The Anglican Consultative Council, A leading body for Anglican Christians, unanimously passed a resolution to put pressure on firms that support Israel’s occupation of the Palestinian territories.

Meeting in the central English city of Nottingham on Friday, the council warned that the measure could lead to selling stocks as a last resort.

The council also recommended similar measures against businesses that support violence against innocent Israelis.

‘If we do decide to go ahead with this, then it would be in terms of corporate engagement rather than divestment,’ said Brian Grieves, a U.S. Anglican clergyman

But he added: ‘If the company is unresponsive … then you have to consider your options, of which selling the stock is one.’

The resolution has drawn criticisms from inside and outside the Church circles.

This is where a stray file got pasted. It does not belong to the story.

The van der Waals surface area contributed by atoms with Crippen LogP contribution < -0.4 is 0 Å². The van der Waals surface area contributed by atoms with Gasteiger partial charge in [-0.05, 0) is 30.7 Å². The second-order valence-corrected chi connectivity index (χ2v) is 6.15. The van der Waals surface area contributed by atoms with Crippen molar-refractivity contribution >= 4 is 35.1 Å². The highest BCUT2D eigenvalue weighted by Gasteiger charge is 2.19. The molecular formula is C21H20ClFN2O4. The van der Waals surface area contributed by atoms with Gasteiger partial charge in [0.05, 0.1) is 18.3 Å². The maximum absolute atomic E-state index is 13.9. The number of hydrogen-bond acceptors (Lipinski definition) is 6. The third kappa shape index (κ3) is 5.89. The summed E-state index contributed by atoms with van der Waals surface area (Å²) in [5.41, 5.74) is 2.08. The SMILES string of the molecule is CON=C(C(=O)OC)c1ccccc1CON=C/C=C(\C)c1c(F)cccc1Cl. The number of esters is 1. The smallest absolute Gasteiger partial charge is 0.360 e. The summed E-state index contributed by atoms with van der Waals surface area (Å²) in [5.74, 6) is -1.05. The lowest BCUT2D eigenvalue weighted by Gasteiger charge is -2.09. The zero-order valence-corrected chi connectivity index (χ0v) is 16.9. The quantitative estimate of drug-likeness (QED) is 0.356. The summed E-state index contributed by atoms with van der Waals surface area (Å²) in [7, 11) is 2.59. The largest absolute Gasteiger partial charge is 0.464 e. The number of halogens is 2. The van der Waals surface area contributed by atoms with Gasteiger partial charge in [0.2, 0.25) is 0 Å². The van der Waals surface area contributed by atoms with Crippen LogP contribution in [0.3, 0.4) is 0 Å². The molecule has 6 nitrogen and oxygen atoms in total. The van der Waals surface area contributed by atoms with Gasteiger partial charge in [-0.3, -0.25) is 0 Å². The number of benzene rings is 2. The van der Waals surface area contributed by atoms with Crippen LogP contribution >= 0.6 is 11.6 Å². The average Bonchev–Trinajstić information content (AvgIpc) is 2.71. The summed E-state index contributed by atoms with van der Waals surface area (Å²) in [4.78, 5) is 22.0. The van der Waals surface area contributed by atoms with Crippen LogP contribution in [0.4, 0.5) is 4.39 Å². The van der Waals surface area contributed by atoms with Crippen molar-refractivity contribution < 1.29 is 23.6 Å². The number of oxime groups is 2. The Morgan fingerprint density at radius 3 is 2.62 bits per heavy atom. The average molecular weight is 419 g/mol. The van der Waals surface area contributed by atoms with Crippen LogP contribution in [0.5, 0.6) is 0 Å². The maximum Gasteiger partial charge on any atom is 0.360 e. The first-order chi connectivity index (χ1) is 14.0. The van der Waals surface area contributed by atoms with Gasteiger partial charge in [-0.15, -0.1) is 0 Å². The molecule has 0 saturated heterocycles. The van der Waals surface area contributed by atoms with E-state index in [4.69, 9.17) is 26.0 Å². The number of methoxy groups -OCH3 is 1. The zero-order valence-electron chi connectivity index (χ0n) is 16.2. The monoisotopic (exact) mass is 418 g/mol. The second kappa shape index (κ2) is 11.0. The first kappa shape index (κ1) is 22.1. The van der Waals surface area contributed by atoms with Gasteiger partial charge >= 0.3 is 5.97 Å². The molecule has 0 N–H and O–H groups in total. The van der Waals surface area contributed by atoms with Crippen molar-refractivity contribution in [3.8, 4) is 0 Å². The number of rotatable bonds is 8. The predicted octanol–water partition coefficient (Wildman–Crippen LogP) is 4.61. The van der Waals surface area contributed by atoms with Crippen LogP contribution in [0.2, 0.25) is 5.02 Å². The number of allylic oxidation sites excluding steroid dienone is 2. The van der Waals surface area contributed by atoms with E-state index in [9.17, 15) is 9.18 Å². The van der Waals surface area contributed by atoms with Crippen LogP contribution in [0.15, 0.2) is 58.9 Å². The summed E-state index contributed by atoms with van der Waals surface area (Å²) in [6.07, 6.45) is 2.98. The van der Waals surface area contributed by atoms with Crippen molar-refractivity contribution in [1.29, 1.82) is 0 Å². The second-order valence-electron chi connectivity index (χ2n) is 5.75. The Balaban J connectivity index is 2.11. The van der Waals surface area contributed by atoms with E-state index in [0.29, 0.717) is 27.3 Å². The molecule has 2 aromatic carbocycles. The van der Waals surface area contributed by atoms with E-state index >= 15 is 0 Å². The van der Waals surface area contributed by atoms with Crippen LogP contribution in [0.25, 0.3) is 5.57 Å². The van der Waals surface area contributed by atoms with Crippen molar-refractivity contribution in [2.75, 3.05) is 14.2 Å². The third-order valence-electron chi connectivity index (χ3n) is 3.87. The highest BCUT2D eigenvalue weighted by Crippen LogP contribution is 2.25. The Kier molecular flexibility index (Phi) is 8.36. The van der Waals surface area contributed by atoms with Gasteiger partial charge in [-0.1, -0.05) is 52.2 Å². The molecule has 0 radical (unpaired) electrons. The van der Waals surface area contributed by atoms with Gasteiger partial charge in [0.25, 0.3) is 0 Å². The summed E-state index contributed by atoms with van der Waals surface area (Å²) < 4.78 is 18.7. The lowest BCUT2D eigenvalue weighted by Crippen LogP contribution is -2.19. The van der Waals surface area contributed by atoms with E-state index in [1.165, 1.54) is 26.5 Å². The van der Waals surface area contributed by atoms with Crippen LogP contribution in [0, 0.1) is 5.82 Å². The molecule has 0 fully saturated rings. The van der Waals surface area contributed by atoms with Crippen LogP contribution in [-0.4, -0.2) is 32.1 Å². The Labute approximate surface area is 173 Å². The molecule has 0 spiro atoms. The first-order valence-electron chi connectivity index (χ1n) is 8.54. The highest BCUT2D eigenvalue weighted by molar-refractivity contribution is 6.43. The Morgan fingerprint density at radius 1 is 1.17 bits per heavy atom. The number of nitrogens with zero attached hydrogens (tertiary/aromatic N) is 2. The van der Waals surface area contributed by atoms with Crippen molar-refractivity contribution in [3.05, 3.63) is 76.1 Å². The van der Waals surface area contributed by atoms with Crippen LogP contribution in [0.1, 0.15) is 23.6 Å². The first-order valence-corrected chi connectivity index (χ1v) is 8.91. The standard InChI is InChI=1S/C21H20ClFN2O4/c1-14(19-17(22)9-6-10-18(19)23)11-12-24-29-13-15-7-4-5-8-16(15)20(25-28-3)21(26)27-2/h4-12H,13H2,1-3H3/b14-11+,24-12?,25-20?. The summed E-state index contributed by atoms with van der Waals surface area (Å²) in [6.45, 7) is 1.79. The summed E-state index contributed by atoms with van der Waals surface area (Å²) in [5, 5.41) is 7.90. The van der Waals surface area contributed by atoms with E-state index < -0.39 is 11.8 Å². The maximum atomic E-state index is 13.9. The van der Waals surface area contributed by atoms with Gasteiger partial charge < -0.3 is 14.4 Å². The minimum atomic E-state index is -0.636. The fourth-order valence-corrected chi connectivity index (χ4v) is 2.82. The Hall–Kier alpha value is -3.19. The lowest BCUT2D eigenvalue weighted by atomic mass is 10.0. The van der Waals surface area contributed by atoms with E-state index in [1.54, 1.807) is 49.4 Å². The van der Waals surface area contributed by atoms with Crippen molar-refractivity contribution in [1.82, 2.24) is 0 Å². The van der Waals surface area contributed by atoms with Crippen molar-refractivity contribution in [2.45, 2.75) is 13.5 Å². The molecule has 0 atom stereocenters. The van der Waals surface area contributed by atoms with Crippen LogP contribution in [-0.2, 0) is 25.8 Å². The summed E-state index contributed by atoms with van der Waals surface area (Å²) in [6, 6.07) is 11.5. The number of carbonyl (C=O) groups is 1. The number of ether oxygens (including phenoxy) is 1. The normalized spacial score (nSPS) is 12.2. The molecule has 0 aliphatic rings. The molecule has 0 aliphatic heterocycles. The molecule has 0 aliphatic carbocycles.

The office of Britain’s chief rabbi condemned the decision.

Also, opponents, including the former Archbishop of Canterbury George Carey, have argued that the resolution will antagonize Israelis and harm efforts to bring peace to the Middle East.

Yet, the resolution’s supporters say it reflects deep concern about the suffering of Palestinians.

The decision follows moves by the U.S. Presbyterian Church to consider selling holdings in companies that profit from the occupation and a statement by the World Council of Churches, a global body uniting non-Catholic Christians, backing divestment.

The Episcopal Church, the main Anglican Church in the United States, is also studying what action it might take against companies involved in home demolitions, settlement building and other activity connected with the Israeli occupation.

The council’s decisions are not binding but it is one of four key institutions in the 77-million members Anglican Church.

The resolution also encourages churches to back investments supporting the infrastructure of a future Palestinian state.